For my US World Cup dinner I’ll be making an American icon which sums up images of the Wild West, drive-in movies and Elvis- the Cheeseburger.
I make burgers to this recipe quite often. I’ve tried all sorts of burger recipes- the ones where you add egg, breadcrumbs, onions, chilli, and so on, and so forth, but none I’ve made have been as good as this simple version.
The key to this burger’s success is the balance of flavours- the meatiness of the burger is offset by the sweetness of the other ingredients, so it’s important to use the correct tomatoes, lettuce, onion, etc, and I find it goes really well with a brioche as opposed to a regular burger bun. I’m having it with a ‘Pabst Blue Ribbon’, my beer of choice when I lived in the States.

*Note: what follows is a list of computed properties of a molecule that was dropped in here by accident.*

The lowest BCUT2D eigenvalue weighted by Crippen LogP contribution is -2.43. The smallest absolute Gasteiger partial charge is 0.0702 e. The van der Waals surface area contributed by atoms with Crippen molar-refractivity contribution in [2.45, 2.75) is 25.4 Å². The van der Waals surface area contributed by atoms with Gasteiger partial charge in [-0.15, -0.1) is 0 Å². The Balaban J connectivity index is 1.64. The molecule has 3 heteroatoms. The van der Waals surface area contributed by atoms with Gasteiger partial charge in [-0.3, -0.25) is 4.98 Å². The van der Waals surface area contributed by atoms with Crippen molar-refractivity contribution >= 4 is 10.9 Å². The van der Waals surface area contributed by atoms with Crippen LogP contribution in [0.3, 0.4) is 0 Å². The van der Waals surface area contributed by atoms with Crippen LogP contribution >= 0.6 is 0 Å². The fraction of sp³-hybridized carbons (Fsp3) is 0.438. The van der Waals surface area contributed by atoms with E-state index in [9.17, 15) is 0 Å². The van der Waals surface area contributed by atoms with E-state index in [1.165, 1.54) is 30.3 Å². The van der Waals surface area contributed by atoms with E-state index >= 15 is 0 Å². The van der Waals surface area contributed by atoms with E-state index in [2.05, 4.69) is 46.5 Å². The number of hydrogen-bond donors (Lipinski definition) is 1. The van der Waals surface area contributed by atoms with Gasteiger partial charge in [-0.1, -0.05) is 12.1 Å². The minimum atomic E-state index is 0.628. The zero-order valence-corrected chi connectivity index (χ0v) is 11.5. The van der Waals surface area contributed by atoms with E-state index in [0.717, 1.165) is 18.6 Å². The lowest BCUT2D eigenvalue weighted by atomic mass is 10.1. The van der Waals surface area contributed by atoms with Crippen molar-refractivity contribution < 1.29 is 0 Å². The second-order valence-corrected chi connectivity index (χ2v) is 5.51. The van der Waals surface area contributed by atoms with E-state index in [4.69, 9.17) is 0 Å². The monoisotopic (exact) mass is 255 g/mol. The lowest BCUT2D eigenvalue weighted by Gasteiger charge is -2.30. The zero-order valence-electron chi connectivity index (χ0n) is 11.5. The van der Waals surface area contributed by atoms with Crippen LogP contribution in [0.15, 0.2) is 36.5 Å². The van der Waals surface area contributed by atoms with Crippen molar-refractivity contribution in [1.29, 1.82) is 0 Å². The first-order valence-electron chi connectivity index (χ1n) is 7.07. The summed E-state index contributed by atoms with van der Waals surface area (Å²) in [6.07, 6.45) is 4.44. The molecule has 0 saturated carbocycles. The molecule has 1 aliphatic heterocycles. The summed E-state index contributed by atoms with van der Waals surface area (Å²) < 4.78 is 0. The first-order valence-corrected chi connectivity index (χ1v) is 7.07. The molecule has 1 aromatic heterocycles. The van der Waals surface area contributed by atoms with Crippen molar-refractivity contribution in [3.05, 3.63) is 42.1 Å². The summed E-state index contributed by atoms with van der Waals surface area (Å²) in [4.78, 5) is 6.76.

INGREDIENTS (per burger)
100g lean steak mince (per burger)
Salt & Pepper to taste

To Serve:
1 slice gruyere cheese
1 Brioche bun toasted
1 slice vine ripened tomato
½ sweet onion sliced
Baby gem lettuce, broken into leaves and washed.
Dill pickle slices
French’s mustard

INSTRUCTIONS (per burger)
1. Put mince into bowl, add plenty of salt and pepper, and then work firmly with hands til the mince is approaching a paste consistency
2. Form mince into a patty- I make mine pretty thin- just less than 1cm thick.
3. Sauté the sliced onions over a low heat until they soften, but stop before they brown. Put to one side. This sweetens the flavor of the onion.
4. Fry the patty in a griddle pan over a medium heat. Cook to personal taste.
5. When burger is done as you like it, take it off the heat and let it rest for a minute.
6. Light toast the brioche under the grill (I actually use the griddle pan)
7. Prepare your bun and appropriate garnishes.
8. Assemble the burger thus- bottom ½ bun, cheese, tomato, dill pickle, ketchup, mustard, mayo, burger, onions, lettuce, and top ½ bun.



A miracle took place in Lausanne on 26 June 1954.